The more you talk to different people in this Koi Hobby .. then the more different and confusing answers you will get ... Ask about building a pond and you will receive all sorts of strange and wonderful different methods ... and the same thing applies to the answers you will receive if you ask someone about the pond that you are proposing to build and you ask them how many gallons of water it will hold and what size pump do you need on that system for it work efficiently ... So here below we are going to try to set the record straight and provide you with information that will stand you in good stead for the rest of your pond keeping days .. and of course we hope that will be a long - long time ...

While these formulas may at first seem a little complicated, if you follow them slowly step by step you will begin to understand what is required and be well on your way to understanding what sort of environment you need to create a good environment for your Koi and other pond life.

1. To calculate your pond volume: Length x Width x Average Depth x 6.23 = Approx. Gallons in pond.

To calculate the EFFECTIVE and EFFICIENT volumes of your pond.

Then the following factors must also be considered when trying to estimate your pump and filter sizes that you will require...

a). For an average pond water depth of less than 2 1/2 feet then increase by 25%

So if you have a pond that holds 1,000 gallons then by adding this 25% you have then to look for a filter and a pump that would cope with 1,250 gallons ...

For this purpose will we assume that you have a circular pond of say 15ft diameter .. OK .. so half of this circumference is the Radius which in this case is 5.5ft - So we take that 7.5ft and multiply it by itself 7.5ft which will give us 56.25 - multiply this by 22 = 1237.5 - then divide this by 7 and we have a figure of 176.78 which we then multiply by the average depth of the pond .. and in this case we will say that it is 4ft - so the figure we then should have is 707 - then we multiply this by that magic formula 6.23 and we end up with a figure of 4405 gallons - divide that by 220 and you have the volume of your pond in tons which in this case would be 20 tons ...

Take a piece of string and lay it round the perimeter of your pond .. then measure that piece of string to see how long it is .. in this example we shall say we end up with our string having a length of 80 ft ...

So lets take that 80 ft and divide that by 4 = 20ft - multiply that by itself, i.e. 20 x 20 and this will give you 400 and that is your surface area ... next we multiply that by the depth - lets say 4ft again and we then have a figure of 1,600 which we then multiply by that magic formula 6.23 to end up with 9,968 gallons - divide by 220 to give us the total tons and we have 45 tons ..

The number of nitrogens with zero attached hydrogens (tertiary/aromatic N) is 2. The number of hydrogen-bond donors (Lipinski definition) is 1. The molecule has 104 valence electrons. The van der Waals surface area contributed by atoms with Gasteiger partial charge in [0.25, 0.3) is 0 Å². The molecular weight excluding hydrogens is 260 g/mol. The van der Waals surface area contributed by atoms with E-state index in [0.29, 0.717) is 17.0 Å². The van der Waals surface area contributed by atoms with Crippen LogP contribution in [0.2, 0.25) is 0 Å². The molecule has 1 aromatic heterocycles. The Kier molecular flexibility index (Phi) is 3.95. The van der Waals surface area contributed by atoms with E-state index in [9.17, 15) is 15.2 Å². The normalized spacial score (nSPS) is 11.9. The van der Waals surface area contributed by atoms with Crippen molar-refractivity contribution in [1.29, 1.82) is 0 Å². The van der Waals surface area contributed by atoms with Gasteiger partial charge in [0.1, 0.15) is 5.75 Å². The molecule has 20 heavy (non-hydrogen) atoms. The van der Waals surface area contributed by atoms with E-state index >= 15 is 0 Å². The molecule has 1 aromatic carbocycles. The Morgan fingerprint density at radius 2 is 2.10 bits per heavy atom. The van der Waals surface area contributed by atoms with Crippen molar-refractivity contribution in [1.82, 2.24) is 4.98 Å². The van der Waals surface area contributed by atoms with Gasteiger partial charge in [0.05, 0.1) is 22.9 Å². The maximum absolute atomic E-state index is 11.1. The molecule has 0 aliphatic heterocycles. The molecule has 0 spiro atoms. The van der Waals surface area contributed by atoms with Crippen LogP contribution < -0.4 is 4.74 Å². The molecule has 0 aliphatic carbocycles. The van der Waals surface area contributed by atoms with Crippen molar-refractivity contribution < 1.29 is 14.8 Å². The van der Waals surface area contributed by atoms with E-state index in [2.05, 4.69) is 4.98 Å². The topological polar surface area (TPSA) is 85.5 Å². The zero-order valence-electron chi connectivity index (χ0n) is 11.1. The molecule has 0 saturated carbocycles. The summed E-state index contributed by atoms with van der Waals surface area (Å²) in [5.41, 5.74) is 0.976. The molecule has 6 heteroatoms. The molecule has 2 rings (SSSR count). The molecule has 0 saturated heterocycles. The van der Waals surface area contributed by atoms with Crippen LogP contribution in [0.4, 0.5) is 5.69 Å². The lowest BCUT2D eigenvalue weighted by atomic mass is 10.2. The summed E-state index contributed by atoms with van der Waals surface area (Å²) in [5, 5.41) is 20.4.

b). If however the pond is located in full sun then increase that figure again by a further 25%, or if there is only half day full sun increase by that original figure by another 17.5% - thus if we have a pond with 1,000 gallons which is less than 2 1/2 feet deep and we have already added 25% to cope with this - and it is in full sun all day then we need to add another 25% so if we take the original figure of 1,000 gallons then it was increased to 1,200 gallons then we add a further 25% which would then give us a total of 1,562 gallons and need a filter and a pump that will cope with that ... and instead of adding that additional 25% as we did for a pond in full sun .. if it is half day sun then the figure is less and only 17.5% needs to be added .... But please remember that you cannot over filter a pond and it is better to be over with your estimates than it is to be under ....

That is a question we are very frequently asked .. so let's try and equate it so that we can all understand ...

Remember even small fish need plenty of room to move and to exercise ... the more room they have then the happier and healthier they will be .. do not overcrowd .. it can be fatal ...

a). So If the total “fish length” in your pond is more than 8 inches for every 250 gallons then an extra percentage must be allowed. For example if a pond of 500 gallons was capable of containing 16 inches of fish, but if the actual stocking level was 32 inches then you would need to increase the size of your filter by another 50% – this means that both the filter and pump must be able to cope as though the pond has 750 gallons and not the 500 gallons. Another example: You have a pond with say 1000 gallons and it is 2 ft. deep, and in full sun, and you have 64 inches of fish.

Then apply this formula: 1000 gals+ 25% for Depth =1250gallons, + 25% for Full Sun=1500, + 50% for the 64 inches of fish you have =1,877 gallons